DIRECTOR: Tony Scott
May Contain Spoilers!
I will always watch a Tony Scott movie. Rarely at the cinema mind, but unlike his brother, Ridley, Tony’s films are much simpler and lighter in tone, with the exception of Man On Fire, which still boast trade mark kinetic energy but was certainly dour and raw in tone.
Unstoppable is different animal. It’s short, at only 94 minutes and follows two men, train driver Denzel Washington and rooky conductor Chris Pine, who hot of Star Trek, is quite good here, as they find themselves in the position of stopping a runaway train which is carrying several cars of some highly flammable material.
In short, it’s a runaway missile heading for a population centre and the they are the only people with a chance of saving the day. Denzel is a widower with too stunning daughters who waitress at Hooters, but are good girls really, and Pine is trying to sort out his turbulent marriage.
The occupation of train driving is reasonably well represented here, with some plausibility in the characterisations and events which unfold, but in many ways, this is where the film lets itself down. For a start, none of the characters are particularly fleshed out and in a film called “Unstoppable” about a runaway train, I want to see crashes, explosions and ludicrous action. This is Tony Scott: He needs to deliver a blockbuster!
Instead we have a very tame film which can’t decide whether or not it’s a blockbuster or an “Inspired By True Events” movie of the week, which means it pretty much made up from an element of the real story. Hopefully, that element was indeed and runaway train! It wasn’t fun, it wasn’t as exciting as it needed to be and I just didn’t care about the characters, let alone the city of Stanton, which is about to be devastated by the train.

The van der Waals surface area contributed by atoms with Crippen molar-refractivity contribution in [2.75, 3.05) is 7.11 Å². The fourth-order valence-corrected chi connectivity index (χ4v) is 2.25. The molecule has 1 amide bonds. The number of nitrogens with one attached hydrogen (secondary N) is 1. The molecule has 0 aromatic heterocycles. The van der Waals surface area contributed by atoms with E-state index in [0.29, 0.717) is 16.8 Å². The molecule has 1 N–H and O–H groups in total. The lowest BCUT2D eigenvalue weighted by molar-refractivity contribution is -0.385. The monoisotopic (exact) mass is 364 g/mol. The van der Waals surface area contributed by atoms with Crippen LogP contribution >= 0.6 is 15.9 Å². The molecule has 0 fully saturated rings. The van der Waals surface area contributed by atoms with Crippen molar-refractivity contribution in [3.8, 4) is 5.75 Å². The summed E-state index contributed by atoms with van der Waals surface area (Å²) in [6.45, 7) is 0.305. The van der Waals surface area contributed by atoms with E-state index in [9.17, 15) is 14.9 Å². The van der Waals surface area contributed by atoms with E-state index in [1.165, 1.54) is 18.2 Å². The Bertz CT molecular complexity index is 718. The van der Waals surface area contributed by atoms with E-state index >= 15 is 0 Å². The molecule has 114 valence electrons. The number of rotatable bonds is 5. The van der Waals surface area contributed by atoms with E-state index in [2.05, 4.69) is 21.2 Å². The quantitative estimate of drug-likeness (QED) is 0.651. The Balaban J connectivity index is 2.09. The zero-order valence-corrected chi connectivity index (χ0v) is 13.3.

I wanted the train to crash and burn in the end. I wanted Stanton to be obliterated but obviously the latter was never going to happen, but (SPOILER!!!) when they eventually stop the unstoppable juggernaut, I felt that it was a complete anti-climax. No main characters died. Pine is reunited with his wife in a similar way to that of Will Patton in Armageddon, basically because he’s a hero, and everyone had a happy ending, well almost.
The whole film seemed to be a missed opportunity for start to finish, but saying that, it wasn’t that bad. It had its enjoyable moments and even though it was filled with anorexic character development, Rosario Dawson was quite likeable as the railroad co-ordinator and there’s nothing really wrong with Washinsgton or Pine, it’s just that there’s not much there.
But in the end, I wanted more destruction and simply a bit more fun. Only Scott could have taken this subject so seriously whist managing to sensationalise like this. A strange contradiction.